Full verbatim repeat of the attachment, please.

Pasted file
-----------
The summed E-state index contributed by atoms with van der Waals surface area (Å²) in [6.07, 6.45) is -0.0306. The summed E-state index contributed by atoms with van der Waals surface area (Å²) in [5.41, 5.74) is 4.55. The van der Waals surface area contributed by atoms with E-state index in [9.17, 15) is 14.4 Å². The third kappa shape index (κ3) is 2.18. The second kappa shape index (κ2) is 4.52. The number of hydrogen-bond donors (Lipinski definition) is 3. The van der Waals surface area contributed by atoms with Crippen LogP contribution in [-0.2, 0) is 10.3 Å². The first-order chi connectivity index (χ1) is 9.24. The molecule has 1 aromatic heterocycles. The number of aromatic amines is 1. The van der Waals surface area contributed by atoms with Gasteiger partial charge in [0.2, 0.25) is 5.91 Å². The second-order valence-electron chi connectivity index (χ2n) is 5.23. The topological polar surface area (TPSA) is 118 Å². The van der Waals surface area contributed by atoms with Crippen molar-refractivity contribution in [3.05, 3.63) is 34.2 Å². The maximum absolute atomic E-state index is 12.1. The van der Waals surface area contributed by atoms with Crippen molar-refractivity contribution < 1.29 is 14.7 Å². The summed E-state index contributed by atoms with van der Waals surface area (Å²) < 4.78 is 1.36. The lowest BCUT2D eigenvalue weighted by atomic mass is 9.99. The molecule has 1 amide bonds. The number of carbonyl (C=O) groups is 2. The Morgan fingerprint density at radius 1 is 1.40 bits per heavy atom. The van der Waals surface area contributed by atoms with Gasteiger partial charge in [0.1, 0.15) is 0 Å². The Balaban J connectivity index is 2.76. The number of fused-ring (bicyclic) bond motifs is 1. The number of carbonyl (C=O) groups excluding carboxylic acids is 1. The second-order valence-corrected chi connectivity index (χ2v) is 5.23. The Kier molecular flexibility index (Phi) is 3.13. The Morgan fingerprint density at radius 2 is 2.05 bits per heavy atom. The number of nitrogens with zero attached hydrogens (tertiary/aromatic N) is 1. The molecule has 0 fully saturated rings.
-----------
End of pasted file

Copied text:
The summed E-state index contributed by atoms with van der Waals surface area (Å²) in [6.07, 6.45) is -0.0306. The summed E-state index contributed by atoms with van der Waals surface area (Å²) in [5.41, 5.74) is 4.55. The van der Waals surface area contributed by atoms with E-state index in [9.17, 15) is 14.4 Å². The third kappa shape index (κ3) is 2.18. The second kappa shape index (κ2) is 4.52. The number of hydrogen-bond donors (Lipinski definition) is 3. The van der Waals surface area contributed by atoms with Crippen LogP contribution in [-0.2, 0) is 10.3 Å². The first-order chi connectivity index (χ1) is 9.24. The molecule has 1 aromatic heterocycles. The number of aromatic amines is 1. The van der Waals surface area contributed by atoms with Gasteiger partial charge in [0.2, 0.25) is 5.91 Å². The second-order valence-electron chi connectivity index (χ2n) is 5.23. The topological polar surface area (TPSA) is 118 Å². The van der Waals surface area contributed by atoms with Crippen molar-refractivity contribution in [3.05, 3.63) is 34.2 Å². The maximum absolute atomic E-state index is 12.1. The van der Waals surface area contributed by atoms with Crippen molar-refractivity contribution < 1.29 is 14.7 Å². The summed E-state index contributed by atoms with van der Waals surface area (Å²) < 4.78 is 1.36. The lowest BCUT2D eigenvalue weighted by atomic mass is 9.99. The molecule has 1 amide bonds. The number of carbonyl (C=O) groups is 2. The Morgan fingerprint density at radius 1 is 1.40 bits per heavy atom. The van der Waals surface area contributed by atoms with Gasteiger partial charge in [0.1, 0.15) is 0 Å². The Balaban J connectivity index is 2.76. The number of fused-ring (bicyclic) bond motifs is 1. The number of carbonyl (C=O) groups excluding carboxylic acids is 1. The second-order valence-corrected chi connectivity index (χ2v) is 5.23. The Kier molecular flexibility index (Phi) is 3.13. The Morgan fingerprint density at radius 2 is 2.05 bits per heavy atom. The number of nitrogens with zero attached hydrogens (tertiary/aromatic N) is 1. The molecule has 0 fully saturated rings.